Michael Moore

1989
Roger & Me 94
[ review ]

1995
Canadian Bacon 22
[ review ]

1997
The Big One

2002
Bowling for Columbine 79
[ review ]

2004
Fahrenheit 9/11 80
[ review ]

2007
Sicko 67
[ Having recently seen the anti-Michael Moore docu “Manufacturing Dissent” (and interviewed its directors), watching his latest was an odd experience. I’m a Moore fan, even though I feel he’ll never make another “Roger & Me”-level masterpiece again, because that film was so personal, his trademark twists on conventional documentary techniques were then unheard of and he was still an underdog. As for the “Manufacturing” accusations, it’s long been obvious that Moore’s movies are manipulative, hardly subtle and not above taking narrative shortcuts. Watching “SiCKO”, I was particularly aware of this. Then again, even when you’re aware of Moore’s tricks… They’re still good tricks! Dude takes a potentially boring subject (do we really wanna be watching an exposé of the failings of the American healthcare system? it’s certainly not as explosive a subject as gun violence or the evils of President Bush) and makes it gripping, moving and, quite often, bitterly funny. I assume there are a lot of cut corners, exaggerations and maybe even some flat-out lies thrown in there (don’t know about France, the UK and Cuba, but Canada’s healthcare system is nowhere near as flawless as Mike makes it look). But goddamn it if the flick didn’t play me like a violin! As I mentioned to Melnyk and Caine, the only mistake I feel Moore has made over and over is to say he’s making non-fiction. If he’d just put himself in the company of satirists like Stephen Colbert, Trey Parker and Sacha Baron Cohen, people would allow him his dramatic license and “truthiness”. Then again, some folks get pissy about “Borat” too, so… ]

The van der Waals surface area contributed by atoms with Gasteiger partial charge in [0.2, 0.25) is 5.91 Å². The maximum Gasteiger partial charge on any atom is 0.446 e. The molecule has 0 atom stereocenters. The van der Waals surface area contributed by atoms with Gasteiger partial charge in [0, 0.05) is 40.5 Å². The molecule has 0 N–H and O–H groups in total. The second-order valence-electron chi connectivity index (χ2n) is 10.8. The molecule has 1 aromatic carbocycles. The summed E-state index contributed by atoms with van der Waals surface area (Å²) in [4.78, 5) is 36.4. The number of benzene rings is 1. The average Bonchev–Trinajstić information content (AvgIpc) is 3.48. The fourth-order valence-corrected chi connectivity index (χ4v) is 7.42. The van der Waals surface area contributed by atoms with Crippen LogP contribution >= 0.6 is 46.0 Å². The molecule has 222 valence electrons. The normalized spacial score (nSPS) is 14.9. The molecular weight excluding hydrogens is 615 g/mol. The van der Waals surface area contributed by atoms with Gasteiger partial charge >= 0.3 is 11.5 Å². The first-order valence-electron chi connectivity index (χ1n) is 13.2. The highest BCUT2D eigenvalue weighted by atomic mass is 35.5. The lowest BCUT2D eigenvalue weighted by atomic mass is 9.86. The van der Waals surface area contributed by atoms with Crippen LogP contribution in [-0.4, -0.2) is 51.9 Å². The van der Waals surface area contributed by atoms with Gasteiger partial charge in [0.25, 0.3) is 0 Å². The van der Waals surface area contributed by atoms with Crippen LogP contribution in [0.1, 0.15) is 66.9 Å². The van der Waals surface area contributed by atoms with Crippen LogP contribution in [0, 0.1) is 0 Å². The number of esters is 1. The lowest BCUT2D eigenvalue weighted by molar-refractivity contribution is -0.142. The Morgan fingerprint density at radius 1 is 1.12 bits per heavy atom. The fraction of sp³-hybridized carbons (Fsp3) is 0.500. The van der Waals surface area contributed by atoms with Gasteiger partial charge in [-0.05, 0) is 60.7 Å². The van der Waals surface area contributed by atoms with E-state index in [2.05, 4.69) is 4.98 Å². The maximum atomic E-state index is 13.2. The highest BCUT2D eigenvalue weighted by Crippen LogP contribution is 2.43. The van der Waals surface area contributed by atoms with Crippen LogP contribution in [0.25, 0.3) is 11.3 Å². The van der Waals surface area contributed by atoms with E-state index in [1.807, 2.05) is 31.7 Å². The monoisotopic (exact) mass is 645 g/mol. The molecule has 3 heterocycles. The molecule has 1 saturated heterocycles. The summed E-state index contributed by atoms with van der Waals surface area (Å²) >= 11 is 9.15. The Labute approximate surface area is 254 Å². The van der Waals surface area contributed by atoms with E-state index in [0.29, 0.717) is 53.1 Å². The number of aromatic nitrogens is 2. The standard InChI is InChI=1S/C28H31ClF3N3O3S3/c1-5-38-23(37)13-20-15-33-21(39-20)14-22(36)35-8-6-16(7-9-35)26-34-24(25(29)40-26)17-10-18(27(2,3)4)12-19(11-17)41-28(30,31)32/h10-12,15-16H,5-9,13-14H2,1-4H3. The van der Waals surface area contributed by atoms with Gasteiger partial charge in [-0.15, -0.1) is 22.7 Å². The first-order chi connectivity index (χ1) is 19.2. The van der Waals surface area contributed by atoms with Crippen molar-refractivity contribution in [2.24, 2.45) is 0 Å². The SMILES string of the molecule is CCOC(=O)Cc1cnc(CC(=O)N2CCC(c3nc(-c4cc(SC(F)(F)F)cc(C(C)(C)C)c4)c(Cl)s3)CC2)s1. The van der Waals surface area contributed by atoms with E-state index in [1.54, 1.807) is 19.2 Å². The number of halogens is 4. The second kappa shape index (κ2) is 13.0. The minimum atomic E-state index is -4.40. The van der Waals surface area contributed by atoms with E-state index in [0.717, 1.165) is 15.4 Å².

Captain Mike Across America

2008
Slacker Uprising

2009
Capitalism: A Love Story 65
[  I used to love Michael Moore, but… Well, I still like him, but it’s telling that it took me three years before bothering to watch his latest. There are a few things at work here: for one, I feel that each Moore flick more or less seems to be lesser than the previous one. To me, “Roger & Me” is a stone-cold masterpiece. Skipping ahead a bit, “Bowling for Columbine” was pretty great as well… And “Fahrenheit 9/11” was rather memorable too, though by then we knew the formula (and shortcuts) rather well… Then came “Sicko”, which was good enough, but hardly as impactful in popular culture as the three aforementionned titles. And now (well, three years ago) we have “Capitalism: A Love Story”, which doesn’t feel like a unique kind of documentary anymore, but like one of many, many films that similarly use satire, montage and filmmaker-as-character beats to get their message across. Even the subject is hardly original: how many documentaries have been made about the 2008 financial crisis? Too many to count, I’m afraid. All that being said, there’s no denying that Michael Moore can still be effective, if not as distinctive and refreshing as he once as. Take an early sequence drawing parallells between life in Ancien Rome and 2000s America: not the most original idea, but the execution is clever and pretty striking. Then you’ve got a bunch of heartbreaking footage of people being evicted from their homes.. Again, nothing we haven’t seen before, but it’s still painful to watch. Most impressive is the way Moore manages to get genuinely evil capitalist bastards to talk on camera about how it’s sometimes all about taking advantage of the weak and unfortunate – one guy litterally compares himself to a vulture! It’s everything we’ve grown to expect from Michael Moore movie… No surprises, but still good stuff! Every other sequence is a keeper, a brilliantly edited assemblage of archival footage, movie clips and home movies that can be both funny and sad, enjoyable and angering… Like capitalism, basically. Not a bad system per se, but boy can it be abused! According to Moore, it’s the Reagan administration that is to blame first, for the way they removed/crippled the things that made the U.S. economy viable, allowing banks and corporations to gut the middle class for quick profit. And then things got even worse under Bush, leading to the 2008 crash…  It’s all very depressing, even though Moore throws in gags here and there, and a hopeful message at the end. But it’s well worth watching nevertheless.  ]

2015
Where to Invade Next